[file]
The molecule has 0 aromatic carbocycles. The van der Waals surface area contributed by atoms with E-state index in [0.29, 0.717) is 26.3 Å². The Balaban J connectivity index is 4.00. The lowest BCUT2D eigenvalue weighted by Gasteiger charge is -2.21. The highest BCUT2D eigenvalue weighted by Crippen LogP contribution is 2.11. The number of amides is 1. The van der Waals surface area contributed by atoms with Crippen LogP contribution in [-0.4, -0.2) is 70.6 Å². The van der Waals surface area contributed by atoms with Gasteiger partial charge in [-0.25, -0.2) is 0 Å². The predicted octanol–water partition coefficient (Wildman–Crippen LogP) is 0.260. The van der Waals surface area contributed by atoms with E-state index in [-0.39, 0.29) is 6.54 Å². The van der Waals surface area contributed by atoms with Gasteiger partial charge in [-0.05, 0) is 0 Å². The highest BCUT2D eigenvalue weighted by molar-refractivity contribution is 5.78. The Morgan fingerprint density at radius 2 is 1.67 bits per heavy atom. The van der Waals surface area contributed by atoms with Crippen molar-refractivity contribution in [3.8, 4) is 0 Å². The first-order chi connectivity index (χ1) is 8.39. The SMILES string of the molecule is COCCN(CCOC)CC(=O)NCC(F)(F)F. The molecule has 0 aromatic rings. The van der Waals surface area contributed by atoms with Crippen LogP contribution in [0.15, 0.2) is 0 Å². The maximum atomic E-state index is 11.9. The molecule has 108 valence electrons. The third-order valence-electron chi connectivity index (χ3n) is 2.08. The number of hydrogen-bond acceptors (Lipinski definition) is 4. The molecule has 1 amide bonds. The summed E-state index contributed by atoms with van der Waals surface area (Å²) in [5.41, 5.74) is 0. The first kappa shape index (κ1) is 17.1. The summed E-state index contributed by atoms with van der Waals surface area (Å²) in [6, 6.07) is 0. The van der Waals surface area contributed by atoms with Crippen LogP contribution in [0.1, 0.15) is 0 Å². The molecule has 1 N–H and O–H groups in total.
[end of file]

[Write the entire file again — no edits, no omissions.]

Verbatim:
The molecule has 0 aromatic carbocycles. The van der Waals surface area contributed by atoms with E-state index in [0.29, 0.717) is 26.3 Å². The Balaban J connectivity index is 4.00. The lowest BCUT2D eigenvalue weighted by Gasteiger charge is -2.21. The highest BCUT2D eigenvalue weighted by Crippen LogP contribution is 2.11. The number of amides is 1. The van der Waals surface area contributed by atoms with Crippen LogP contribution in [-0.4, -0.2) is 70.6 Å². The van der Waals surface area contributed by atoms with Gasteiger partial charge in [-0.25, -0.2) is 0 Å². The predicted octanol–water partition coefficient (Wildman–Crippen LogP) is 0.260. The van der Waals surface area contributed by atoms with E-state index in [-0.39, 0.29) is 6.54 Å². The van der Waals surface area contributed by atoms with Gasteiger partial charge in [-0.05, 0) is 0 Å². The highest BCUT2D eigenvalue weighted by molar-refractivity contribution is 5.78. The Morgan fingerprint density at radius 2 is 1.67 bits per heavy atom. The van der Waals surface area contributed by atoms with Crippen molar-refractivity contribution in [3.8, 4) is 0 Å². The first-order chi connectivity index (χ1) is 8.39. The SMILES string of the molecule is COCCN(CCOC)CC(=O)NCC(F)(F)F. The molecule has 0 aromatic rings. The van der Waals surface area contributed by atoms with Crippen LogP contribution in [0.15, 0.2) is 0 Å². The maximum atomic E-state index is 11.9. The molecule has 108 valence electrons. The third-order valence-electron chi connectivity index (χ3n) is 2.08. The number of hydrogen-bond acceptors (Lipinski definition) is 4. The molecule has 1 amide bonds. The summed E-state index contributed by atoms with van der Waals surface area (Å²) in [5.41, 5.74) is 0. The first kappa shape index (κ1) is 17.1. The summed E-state index contributed by atoms with van der Waals surface area (Å²) in [6, 6.07) is 0. The van der Waals surface area contributed by atoms with Crippen LogP contribution in [0.1, 0.15) is 0 Å². The molecule has 1 N–H and O–H groups in total.